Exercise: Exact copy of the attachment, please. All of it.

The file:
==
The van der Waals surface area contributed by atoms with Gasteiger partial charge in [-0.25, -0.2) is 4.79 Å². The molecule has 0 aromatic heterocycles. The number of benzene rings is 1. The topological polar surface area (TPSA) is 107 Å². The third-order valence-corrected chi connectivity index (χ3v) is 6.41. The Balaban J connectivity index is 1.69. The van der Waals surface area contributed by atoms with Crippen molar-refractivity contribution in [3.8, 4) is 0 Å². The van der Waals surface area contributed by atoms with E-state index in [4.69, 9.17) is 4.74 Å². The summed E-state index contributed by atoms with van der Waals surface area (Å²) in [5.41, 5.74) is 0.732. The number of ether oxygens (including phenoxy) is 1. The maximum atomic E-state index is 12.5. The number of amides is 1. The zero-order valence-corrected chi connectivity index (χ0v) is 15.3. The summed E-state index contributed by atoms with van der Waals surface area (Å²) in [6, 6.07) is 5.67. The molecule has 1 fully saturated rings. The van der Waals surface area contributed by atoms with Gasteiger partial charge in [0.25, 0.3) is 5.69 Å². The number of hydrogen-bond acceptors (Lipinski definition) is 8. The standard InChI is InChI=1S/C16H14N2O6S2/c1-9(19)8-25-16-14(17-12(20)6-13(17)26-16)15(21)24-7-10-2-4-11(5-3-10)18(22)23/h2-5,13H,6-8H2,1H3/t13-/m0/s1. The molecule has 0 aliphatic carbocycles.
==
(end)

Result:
The van der Waals surface area contributed by atoms with Gasteiger partial charge in [-0.25, -0.2) is 4.79 Å². The molecule has 0 aromatic heterocycles. The number of benzene rings is 1. The topological polar surface area (TPSA) is 107 Å². The third-order valence-corrected chi connectivity index (χ3v) is 6.41. The Balaban J connectivity index is 1.69. The van der Waals surface area contributed by atoms with Crippen molar-refractivity contribution in [3.8, 4) is 0 Å². The van der Waals surface area contributed by atoms with E-state index in [4.69, 9.17) is 4.74 Å². The summed E-state index contributed by atoms with van der Waals surface area (Å²) in [5.41, 5.74) is 0.732. The number of ether oxygens (including phenoxy) is 1. The maximum atomic E-state index is 12.5. The number of amides is 1. The zero-order valence-corrected chi connectivity index (χ0v) is 15.3. The summed E-state index contributed by atoms with van der Waals surface area (Å²) in [6, 6.07) is 5.67. The molecule has 1 fully saturated rings. The van der Waals surface area contributed by atoms with Gasteiger partial charge in [0.25, 0.3) is 5.69 Å². The number of hydrogen-bond acceptors (Lipinski definition) is 8. The standard InChI is InChI=1S/C16H14N2O6S2/c1-9(19)8-25-16-14(17-12(20)6-13(17)26-16)15(21)24-7-10-2-4-11(5-3-10)18(22)23/h2-5,13H,6-8H2,1H3/t13-/m0/s1. The molecule has 0 aliphatic carbocycles.